Mass Media and Popular Culture
In this blog I usually evaluate individual films at the rate of two a week. Today I want to write about a unique experience that I have had of using films to educate. In August I began teaching a sociology class, “Mass Media and Popular Culture,” at Queens College. The class meets at the un-Godly timeslot of 6:30-9:30 on Friday nights and has its final meeting on December 16. When I was first given this time slot I said, “Who is going to take a class that meets on a Friday night?” The answer, for me, was an education in and of itself.
At the first class I conducted a video interview with each student who was willing. The interview was strictly voluntary, but it is a good way for me to get to know students and learn their names. It is also an effective icebreaker that generates a friendly atmosphere. From these interviews I discovered that the students attending class at this late hour worked full time and then managed to go to school. In other words these were people who worked harder than I did, and yet they were coming to me to learn something. This revelation filled me with humility and a stronger than usual sense of responsibility and commitment.
My hard working students range in age from early twenties to grandparents. Over the past four months we discussed how media frames our perception of the world. Since the class is part of the Sociology Department I related media issues to sociology.
The second half of each class involved screening a narrative film or documentary, mostly documentaries, that illustrated a media topic. There were also at home screening and writing assignments. I did not require my students to buy expensive textbooks but I did require a Netflix membership. We watched a lot of films. I used mass media to teach mass media.
My class received a varied education on media issues and on how media has affected their lives and the lives of others. We screened the movie “They Wont Forget” (1937), a fictionalized account of the Leo Frank case of 1913. The film, plus a consideration of the actual facts of the case, provided a way of examining media manipulation, southern prejudice and politics in the early twentieth century. We also looked at how these issues were portrayed by media on screen. We screened and discussed “The Tillman Story” which concerned the government’s cover-up and media manipulation in the death of Pat Tillman in Afghanistan. We compared Daniel Ellsberg and his use of media in exposing the Pentagon Papers (“The Most Dangerous Man in America: Daniel Ellsberg and the Pentagon Papers”) during the Vietnam War with the current media work of Julian Assange and wikileaks (“Julian Assange: A Modern Day Hero?”). We examined the federal prosecutions of stoner comedian Tommy Chong (“a/k/a Tommy Chong”) and porn star Harry Reems (“Inside Deep Throat”). We looked at how these men had their first amendment rights trampled upon in the government’s zeal to prosecute their use of media. We screened the movie “Lenny” and discussed how comedian Lenny Bruce was prosecuted in the 1950s and 1960s for “obscene” humor that today would have gotten him his own HBO special. We discussed the ideas of Noam Chomsky (“Manufacturing Consent: Noam Chomsky and the Media”) and even managed to touch on Aristophane’s ancient Greek play “Lysistrata.”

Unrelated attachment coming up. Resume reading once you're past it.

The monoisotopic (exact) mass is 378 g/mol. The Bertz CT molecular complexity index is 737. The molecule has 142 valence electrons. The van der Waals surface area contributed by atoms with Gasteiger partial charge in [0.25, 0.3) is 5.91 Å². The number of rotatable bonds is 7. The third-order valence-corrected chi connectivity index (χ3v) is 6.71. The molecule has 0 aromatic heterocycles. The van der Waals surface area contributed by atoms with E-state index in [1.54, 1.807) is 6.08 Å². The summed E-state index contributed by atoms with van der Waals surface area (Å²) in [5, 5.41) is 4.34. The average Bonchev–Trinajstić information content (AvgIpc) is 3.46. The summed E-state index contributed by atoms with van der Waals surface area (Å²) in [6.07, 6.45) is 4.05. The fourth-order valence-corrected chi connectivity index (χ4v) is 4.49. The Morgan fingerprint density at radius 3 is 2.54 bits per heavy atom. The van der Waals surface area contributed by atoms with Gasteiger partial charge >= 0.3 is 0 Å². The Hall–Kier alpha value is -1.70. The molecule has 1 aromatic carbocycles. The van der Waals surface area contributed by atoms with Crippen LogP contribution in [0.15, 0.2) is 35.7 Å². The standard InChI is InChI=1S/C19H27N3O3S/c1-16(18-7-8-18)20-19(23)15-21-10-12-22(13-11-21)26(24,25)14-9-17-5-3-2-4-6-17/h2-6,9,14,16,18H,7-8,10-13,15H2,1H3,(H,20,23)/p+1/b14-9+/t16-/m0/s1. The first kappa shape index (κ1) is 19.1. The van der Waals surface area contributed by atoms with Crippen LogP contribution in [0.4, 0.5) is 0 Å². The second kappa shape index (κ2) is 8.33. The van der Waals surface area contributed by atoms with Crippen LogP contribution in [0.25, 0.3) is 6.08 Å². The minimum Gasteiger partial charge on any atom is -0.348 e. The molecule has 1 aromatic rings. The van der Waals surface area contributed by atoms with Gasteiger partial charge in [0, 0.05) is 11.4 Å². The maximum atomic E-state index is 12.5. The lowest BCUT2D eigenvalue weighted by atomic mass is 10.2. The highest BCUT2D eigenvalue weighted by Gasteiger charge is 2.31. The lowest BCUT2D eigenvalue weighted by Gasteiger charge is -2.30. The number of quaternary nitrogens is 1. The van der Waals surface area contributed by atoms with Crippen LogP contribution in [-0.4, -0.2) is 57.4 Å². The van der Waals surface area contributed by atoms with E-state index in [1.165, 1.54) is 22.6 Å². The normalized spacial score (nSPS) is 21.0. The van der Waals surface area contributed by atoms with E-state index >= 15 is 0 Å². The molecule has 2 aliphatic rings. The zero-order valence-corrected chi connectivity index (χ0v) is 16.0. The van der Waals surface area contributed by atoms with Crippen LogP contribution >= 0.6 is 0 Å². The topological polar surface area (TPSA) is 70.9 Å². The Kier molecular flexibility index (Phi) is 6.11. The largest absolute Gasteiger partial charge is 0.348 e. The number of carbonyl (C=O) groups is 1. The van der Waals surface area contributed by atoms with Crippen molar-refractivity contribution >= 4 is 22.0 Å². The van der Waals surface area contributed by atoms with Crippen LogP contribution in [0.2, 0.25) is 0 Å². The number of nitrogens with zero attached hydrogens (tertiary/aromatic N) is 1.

A teacher friend told me that the relationship between a teacher and his students is formed within the first 20 minutes of the first class. That being the case it was apparent from the start that fate had given both teacher and students a fine match.
From Ancient Greece to Wikileaks we cut a wide swath through the human experience and had a lot of laughs along the way. Since it was my first time teaching this course I did not have the luxury of simply relying on what I had done in the past. There was no auto pilot on which to fall back. I had to work just as hard as my students to keep up and even, hopefully, stay ahead of them. Oh yeah, and they also learned a lot.